Paper or plastic? Shaken or stirred?
How about Verdi or Wagner? That was one big question tonight. While some people chose to attend the opening of the COC’s Il trovatore, I opted for Wagner, namely Die Walküre. Oh dear, …I’m better with the food questions….
The concert performance in the intimate confines of College St United Church was an opportunity for some wonderful singing.
There was Michael Robert-Broder singing a very different sort of Hunding. In my experience the part is usually a brute, loud and scary. How atypical then to have a Hunding who was capable of being loud but also soft, precisely in tune, and full of subtlety. And since when does Sieglinde have an attractive husband? This was a fascinating & unexpected transgression.
Hunding was busy trying to scare his unexpected guest, namely the Siegmund of Lenard Whiting. In the concert this was a tuxedoed Siegmund, sung with wonderfully clear diction and remarkable accuracy. While Whiting might be a little light to sing Siegmund in a big venue with orchestra, he was just fine on this occasion, showing excellent stamina.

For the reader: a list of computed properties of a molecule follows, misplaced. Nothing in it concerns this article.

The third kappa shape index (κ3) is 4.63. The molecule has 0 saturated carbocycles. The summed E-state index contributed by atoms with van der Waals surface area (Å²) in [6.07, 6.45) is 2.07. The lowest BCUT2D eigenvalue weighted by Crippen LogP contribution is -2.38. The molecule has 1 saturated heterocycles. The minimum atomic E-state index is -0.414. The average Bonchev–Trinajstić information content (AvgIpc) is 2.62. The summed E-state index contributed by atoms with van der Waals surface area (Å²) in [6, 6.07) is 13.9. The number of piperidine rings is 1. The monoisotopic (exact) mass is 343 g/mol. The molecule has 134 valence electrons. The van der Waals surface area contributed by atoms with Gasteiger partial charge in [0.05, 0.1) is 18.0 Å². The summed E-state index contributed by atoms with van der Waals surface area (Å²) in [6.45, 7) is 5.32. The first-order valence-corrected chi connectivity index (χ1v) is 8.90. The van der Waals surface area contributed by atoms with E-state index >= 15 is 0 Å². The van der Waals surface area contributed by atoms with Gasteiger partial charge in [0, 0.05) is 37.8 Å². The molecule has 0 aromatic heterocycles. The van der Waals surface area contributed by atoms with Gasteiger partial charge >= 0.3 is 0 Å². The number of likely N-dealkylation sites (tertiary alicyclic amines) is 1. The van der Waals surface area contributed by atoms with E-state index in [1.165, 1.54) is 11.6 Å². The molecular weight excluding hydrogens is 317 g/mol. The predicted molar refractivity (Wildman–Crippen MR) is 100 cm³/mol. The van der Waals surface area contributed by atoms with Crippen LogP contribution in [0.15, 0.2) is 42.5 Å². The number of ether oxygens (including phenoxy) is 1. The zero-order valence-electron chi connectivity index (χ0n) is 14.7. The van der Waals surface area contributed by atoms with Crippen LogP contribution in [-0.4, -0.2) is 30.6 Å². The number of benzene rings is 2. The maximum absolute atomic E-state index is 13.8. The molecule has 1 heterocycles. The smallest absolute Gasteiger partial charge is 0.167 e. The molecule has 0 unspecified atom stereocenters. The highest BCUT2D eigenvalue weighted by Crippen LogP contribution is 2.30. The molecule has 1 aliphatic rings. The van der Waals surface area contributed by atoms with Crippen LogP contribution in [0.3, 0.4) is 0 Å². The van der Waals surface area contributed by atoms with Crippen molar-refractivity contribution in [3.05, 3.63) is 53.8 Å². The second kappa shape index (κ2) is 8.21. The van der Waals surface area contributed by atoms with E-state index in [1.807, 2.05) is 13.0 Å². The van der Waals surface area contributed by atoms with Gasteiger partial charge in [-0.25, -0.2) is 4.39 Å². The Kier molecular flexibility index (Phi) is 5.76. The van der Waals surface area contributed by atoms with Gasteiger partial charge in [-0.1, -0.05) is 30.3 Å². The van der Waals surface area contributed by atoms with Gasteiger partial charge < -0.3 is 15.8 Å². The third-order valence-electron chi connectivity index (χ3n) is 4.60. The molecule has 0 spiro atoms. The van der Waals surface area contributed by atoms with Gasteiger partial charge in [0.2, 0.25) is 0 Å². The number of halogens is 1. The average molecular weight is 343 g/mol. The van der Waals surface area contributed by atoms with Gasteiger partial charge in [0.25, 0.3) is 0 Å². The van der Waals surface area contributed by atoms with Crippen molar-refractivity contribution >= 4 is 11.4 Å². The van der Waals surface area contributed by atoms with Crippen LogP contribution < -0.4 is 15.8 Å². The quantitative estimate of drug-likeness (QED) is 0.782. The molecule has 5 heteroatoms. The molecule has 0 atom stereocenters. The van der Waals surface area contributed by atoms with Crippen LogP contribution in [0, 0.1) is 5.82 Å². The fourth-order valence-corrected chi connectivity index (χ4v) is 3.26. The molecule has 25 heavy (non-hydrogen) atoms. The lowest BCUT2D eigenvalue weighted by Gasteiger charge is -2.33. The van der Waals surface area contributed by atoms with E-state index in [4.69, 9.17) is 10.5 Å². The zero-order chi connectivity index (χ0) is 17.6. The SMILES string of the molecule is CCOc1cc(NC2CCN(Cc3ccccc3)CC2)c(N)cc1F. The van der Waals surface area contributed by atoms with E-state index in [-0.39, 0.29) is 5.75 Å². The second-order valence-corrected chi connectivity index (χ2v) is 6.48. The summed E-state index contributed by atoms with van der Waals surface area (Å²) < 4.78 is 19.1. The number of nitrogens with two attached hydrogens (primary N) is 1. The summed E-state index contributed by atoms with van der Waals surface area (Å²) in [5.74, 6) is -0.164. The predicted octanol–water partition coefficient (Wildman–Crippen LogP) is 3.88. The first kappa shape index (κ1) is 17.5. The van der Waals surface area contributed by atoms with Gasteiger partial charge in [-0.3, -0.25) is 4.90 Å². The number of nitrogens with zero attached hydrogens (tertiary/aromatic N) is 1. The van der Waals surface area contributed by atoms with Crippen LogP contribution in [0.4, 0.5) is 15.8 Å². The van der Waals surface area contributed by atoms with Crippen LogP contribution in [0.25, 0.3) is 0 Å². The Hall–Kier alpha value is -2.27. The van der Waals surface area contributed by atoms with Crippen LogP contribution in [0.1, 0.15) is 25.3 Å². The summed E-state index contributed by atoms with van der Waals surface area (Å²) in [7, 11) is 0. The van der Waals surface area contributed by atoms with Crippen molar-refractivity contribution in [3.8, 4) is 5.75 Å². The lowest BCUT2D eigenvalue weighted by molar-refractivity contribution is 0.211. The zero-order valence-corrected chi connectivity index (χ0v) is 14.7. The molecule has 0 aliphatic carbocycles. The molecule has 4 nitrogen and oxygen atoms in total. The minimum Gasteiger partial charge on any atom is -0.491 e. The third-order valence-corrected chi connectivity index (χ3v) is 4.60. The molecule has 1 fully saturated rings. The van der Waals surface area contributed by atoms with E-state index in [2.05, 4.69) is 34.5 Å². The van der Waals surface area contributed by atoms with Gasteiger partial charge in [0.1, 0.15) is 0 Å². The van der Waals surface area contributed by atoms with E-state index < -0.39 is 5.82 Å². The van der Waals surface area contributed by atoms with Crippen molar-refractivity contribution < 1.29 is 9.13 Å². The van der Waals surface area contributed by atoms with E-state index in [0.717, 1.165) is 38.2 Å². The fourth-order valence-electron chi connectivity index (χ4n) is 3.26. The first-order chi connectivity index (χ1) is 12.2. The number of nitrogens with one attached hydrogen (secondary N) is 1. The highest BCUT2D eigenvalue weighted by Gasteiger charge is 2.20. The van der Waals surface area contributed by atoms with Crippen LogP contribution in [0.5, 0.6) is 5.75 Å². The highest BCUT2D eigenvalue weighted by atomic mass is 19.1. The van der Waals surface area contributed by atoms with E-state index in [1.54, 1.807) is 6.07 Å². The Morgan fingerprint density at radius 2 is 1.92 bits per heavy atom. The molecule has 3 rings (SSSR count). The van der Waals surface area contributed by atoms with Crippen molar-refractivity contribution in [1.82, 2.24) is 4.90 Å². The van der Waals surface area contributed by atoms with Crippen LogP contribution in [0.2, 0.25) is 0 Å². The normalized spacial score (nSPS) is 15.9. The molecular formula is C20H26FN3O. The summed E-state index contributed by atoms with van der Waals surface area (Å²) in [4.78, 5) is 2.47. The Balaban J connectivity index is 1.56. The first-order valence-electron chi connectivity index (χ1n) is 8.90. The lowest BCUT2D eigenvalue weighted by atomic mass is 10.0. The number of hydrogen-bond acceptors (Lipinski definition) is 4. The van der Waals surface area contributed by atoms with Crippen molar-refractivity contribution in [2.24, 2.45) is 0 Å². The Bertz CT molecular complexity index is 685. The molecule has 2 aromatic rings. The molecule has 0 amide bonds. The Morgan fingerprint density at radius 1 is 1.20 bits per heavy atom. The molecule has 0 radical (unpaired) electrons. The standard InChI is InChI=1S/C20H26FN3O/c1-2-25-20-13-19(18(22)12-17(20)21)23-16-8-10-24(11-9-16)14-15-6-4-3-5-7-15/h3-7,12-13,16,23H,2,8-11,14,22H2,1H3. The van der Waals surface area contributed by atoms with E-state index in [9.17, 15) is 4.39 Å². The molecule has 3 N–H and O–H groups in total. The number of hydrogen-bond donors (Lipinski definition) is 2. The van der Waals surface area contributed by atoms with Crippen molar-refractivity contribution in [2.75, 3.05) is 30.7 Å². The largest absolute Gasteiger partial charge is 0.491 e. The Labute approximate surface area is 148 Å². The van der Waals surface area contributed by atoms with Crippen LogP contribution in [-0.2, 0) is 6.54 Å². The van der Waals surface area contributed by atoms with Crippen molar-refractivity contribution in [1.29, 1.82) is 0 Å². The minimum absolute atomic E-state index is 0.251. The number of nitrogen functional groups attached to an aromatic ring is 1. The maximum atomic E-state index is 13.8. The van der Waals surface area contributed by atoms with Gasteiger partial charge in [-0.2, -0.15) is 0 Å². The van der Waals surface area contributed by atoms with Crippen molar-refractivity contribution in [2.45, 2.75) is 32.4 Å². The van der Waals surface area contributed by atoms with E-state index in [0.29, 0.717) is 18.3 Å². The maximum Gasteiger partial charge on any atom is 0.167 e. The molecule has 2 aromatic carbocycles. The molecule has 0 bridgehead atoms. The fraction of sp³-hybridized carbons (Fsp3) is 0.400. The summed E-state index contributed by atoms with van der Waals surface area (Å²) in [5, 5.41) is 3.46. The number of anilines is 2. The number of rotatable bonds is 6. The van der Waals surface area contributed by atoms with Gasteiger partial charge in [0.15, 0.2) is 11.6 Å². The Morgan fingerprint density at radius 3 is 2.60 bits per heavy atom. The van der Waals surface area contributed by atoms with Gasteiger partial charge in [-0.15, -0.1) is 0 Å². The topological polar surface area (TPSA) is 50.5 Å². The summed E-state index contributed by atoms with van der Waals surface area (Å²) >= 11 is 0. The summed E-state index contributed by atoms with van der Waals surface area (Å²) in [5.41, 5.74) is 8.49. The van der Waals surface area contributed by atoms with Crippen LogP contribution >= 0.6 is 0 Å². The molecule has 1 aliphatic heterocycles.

Wotan was the truly godlike presence of Andrew Tees, not only bringing power to the angry parts, gentle and musical pianissimos to the introspective parts in the second act, but also unexpected resourcefulness when confronted with a pianist re-writing chunks of Wagner. Wotans are not usually expected to improvise their role, but my hat’s off to Tees, who sang with bold conviction.
One of the most exciting moments of the night came during the Ride of the Valkyries, when Margo Levae, Naomi Eberhard, Christine Turingia, Karen Bojti, Erin Armstrong, Dolores Tjart, Monica Zerbe and Olga Tylman provided, first the happy diversion that opens the act, followed by their rescue of Sieglinde and the powerful confrontation with Wotan that follows.
Alla Ossipova as Fricka was progressively more powerful with every line sung, a goddess to match Tees’ god.
Acts Two and Three were sung without intermission, which must have been taxing for all of the performers. I was impressed that they were able to carry on so ably.
I suppose my biggest question was how to reconcile my Pollyanna principles (that if you can’t say anything nice, don’t say anything at all), with the desire to honour so many people who worked hard and did great work. This bizarre review is one solution to that question.
I hope that if this offends anyone, they’ll not be harsh in their criticism.